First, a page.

Mayall Telescope
The overhauled Nicholas U. Mayall Telescope is expected to help astronomers solve mysteries surrounding dark energy.P. Marenfeld and NOAO/AURA/NSF

An unknown form of energy, which is believed to permeate all of space, has been baffling astronomers for decades. Dubbed the dark energy, this mysterious phenomenon is said to account for roughly 68 percent of the universe while continuously driving the accelerating expansion of the cosmos.

But, the so-called dark energy continues to be a hypothesis even today. To help astronomers reveal the secrets surrounding dark energy, a 45-year-old telescope in the US has now been tasked to create the largest 3D map of the universe, which is expected to demystify this unexplained form of energy.

The 4-meter Nicholas U. Mayall Telescope, tucked inside a 14-story, 500-ton dome atop a mile-high peak in Arizona, was closed on Monday to prepare it for the newly assigned role. The temporary closure was mainly for the installation of the Dark Energy Spectroscopic Instrument (DESI), which will observe the universe for five years, starting 2019, at the National Science Foundation's Kitt Peak National Observatory (KPNO).

The make-over

As part of the overhaul, the top end of the telescope that houses its secondary mirror and a large digital camera will be replaced with DESI instruments.

According to scientists, DESI will not only provide new insights into the universe's expansion but will also help them better understand the variety of elusive yet abundant neutrinos out there is in the universe.

"One of the primary ways that we learn about the unseen universe is by its subtle effects on the clustering of galaxies," DESI Collaboration co-spokesperson Daniel Eisenstein of Harvard University said in a statement. "The new maps from DESI would provide an exquisite new level of sensitivity in our study of cosmology."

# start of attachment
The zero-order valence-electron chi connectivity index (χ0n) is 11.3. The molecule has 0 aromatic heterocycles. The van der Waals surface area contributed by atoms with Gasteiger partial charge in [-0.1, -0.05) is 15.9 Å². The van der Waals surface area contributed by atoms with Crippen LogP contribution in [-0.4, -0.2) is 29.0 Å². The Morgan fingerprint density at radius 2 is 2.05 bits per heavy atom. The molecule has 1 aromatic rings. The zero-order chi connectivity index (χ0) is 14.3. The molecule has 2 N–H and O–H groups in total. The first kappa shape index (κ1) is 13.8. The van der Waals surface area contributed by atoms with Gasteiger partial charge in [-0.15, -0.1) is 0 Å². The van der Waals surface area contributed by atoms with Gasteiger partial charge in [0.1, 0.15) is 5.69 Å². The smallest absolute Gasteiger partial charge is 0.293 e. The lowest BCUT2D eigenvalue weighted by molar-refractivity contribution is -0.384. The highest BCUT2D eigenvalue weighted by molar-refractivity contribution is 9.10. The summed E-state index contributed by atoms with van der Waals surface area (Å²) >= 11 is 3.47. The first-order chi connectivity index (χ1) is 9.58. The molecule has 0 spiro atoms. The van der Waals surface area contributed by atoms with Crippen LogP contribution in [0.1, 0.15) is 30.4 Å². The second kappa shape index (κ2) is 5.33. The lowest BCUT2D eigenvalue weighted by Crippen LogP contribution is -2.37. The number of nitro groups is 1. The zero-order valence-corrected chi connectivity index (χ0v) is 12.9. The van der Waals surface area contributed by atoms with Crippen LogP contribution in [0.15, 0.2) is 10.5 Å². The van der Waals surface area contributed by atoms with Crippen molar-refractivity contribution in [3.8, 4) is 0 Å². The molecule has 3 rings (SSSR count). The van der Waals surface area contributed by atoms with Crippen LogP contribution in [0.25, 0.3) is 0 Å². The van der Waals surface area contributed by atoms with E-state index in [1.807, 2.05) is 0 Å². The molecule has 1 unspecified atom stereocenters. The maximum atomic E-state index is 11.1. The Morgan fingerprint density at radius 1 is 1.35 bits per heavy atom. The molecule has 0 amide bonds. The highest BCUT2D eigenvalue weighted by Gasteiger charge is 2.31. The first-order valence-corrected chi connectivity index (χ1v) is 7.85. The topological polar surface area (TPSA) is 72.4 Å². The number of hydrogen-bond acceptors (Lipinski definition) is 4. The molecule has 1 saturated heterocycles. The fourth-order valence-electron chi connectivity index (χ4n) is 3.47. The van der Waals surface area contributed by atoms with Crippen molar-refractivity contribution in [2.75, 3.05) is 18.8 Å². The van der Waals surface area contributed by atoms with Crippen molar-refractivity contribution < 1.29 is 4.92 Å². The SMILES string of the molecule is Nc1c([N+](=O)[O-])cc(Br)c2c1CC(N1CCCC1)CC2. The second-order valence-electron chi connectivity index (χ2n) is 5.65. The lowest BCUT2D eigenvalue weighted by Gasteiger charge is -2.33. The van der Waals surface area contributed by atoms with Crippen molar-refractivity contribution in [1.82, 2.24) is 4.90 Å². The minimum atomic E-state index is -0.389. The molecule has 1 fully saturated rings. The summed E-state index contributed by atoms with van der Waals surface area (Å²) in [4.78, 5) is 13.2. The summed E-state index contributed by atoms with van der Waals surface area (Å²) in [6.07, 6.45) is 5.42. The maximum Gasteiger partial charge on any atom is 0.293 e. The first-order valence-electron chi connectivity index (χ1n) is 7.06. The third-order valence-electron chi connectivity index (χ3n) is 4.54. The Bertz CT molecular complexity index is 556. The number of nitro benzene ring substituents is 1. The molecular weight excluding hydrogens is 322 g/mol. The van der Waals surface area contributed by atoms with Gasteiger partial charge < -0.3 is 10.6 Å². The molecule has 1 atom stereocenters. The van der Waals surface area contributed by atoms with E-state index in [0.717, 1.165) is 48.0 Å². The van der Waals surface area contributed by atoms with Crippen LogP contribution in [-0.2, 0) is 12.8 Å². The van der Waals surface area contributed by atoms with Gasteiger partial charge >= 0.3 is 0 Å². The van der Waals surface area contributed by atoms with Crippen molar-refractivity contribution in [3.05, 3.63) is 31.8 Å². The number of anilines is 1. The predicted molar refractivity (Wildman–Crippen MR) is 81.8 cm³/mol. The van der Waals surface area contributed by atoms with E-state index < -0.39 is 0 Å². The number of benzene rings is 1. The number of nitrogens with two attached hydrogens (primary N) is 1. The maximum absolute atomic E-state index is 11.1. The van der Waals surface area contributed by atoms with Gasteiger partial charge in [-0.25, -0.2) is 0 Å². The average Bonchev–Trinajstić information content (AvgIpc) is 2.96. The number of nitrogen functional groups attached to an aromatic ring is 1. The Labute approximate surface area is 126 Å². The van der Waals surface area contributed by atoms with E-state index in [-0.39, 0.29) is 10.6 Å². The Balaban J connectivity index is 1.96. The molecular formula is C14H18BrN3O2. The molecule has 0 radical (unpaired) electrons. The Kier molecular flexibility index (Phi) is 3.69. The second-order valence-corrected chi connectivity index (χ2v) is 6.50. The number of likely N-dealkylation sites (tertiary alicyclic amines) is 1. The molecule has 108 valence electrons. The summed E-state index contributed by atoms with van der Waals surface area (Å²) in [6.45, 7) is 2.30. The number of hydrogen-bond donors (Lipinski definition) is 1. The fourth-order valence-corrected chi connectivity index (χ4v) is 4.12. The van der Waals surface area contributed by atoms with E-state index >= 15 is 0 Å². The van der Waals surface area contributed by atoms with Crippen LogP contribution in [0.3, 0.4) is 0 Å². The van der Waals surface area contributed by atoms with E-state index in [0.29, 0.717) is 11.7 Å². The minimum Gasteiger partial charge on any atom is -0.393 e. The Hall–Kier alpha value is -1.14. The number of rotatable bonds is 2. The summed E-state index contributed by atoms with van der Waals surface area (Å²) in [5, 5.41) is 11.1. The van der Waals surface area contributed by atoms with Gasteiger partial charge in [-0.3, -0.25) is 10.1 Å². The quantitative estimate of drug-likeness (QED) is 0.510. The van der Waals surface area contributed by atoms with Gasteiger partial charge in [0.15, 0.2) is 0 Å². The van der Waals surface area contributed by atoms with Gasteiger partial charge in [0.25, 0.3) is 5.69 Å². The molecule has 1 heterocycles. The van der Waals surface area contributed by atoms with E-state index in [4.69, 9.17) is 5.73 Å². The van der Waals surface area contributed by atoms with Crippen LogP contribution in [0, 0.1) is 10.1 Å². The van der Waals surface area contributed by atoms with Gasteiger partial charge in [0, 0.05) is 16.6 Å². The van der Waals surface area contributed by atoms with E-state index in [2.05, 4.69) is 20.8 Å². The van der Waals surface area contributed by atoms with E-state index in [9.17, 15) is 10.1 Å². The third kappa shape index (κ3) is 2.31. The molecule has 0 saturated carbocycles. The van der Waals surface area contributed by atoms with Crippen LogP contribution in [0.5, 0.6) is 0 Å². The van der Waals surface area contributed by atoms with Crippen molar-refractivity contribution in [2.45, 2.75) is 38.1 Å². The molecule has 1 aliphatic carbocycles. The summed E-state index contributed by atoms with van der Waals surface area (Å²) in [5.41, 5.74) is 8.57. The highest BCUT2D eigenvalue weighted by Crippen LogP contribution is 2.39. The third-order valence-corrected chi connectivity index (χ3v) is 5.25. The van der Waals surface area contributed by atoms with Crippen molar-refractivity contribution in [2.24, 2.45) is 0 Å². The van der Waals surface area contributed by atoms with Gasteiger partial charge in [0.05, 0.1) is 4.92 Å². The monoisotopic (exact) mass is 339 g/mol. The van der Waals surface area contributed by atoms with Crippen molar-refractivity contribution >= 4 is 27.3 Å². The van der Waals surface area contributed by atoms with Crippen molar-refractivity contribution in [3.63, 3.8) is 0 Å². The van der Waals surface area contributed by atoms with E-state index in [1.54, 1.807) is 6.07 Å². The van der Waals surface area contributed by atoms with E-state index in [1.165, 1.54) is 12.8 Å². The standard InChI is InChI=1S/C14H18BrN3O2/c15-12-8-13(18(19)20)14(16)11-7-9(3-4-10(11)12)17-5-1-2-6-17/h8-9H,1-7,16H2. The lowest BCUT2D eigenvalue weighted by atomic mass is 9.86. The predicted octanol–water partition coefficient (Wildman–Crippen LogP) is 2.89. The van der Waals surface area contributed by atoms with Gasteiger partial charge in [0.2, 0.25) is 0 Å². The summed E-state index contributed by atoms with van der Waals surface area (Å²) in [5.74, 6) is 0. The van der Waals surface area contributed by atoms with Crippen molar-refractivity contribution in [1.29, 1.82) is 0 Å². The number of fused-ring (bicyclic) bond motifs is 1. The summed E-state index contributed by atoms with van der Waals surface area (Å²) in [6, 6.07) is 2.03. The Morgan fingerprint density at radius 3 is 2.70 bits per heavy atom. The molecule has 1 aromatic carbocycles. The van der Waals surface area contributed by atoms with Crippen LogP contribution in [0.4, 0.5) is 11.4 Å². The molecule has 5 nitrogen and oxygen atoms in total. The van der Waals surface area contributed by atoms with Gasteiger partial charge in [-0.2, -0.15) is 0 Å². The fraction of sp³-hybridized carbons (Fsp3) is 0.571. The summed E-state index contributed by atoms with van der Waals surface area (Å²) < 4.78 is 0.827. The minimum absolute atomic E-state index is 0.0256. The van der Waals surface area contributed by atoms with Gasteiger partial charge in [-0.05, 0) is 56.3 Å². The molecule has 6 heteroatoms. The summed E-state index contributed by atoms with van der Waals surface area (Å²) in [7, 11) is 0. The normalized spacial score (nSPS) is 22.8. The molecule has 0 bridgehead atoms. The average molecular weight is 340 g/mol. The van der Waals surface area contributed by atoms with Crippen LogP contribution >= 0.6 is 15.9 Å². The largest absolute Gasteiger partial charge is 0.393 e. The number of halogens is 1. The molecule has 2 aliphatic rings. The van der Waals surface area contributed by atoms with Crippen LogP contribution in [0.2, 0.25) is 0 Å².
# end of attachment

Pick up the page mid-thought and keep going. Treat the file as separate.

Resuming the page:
Mapping the sky

DESI will expand the Mayall telescope's field-of-view in a way that it will be able to map nearly one-third of the sky.

"The telescope was designed to carry a person at the top who aimed and steered it, but with DESI it's all automated," Brenna Flaugher, a DESI project scientist who leads the Astrophysics Department at Fermi National Accelerator Laboratory, said. "Instead of one at a time we can measure the velocities of 5,000 galaxies at a time – we will measure more than 30 million of them in our five-year survey."

Using an array of 5,000 rotating robots, DESI's observations will provide a deep look into the early universe, up to about 11 billion years ago. These cylindrical, fibre-toting robots will reposition to capture a new exposure of the sky in every 20 minutes.

"We can see about a billion galaxies in the survey images, which is quite a bit of fun to explore," David Schlegel, a DESI project scientist, said. "The DESI instrument will precisely measure millions of those galaxies to see the effects of dark energy."

According to scientists, installation of DESI's components is expected to complete in April 2019 while the first science observations likely to take place in September 2019.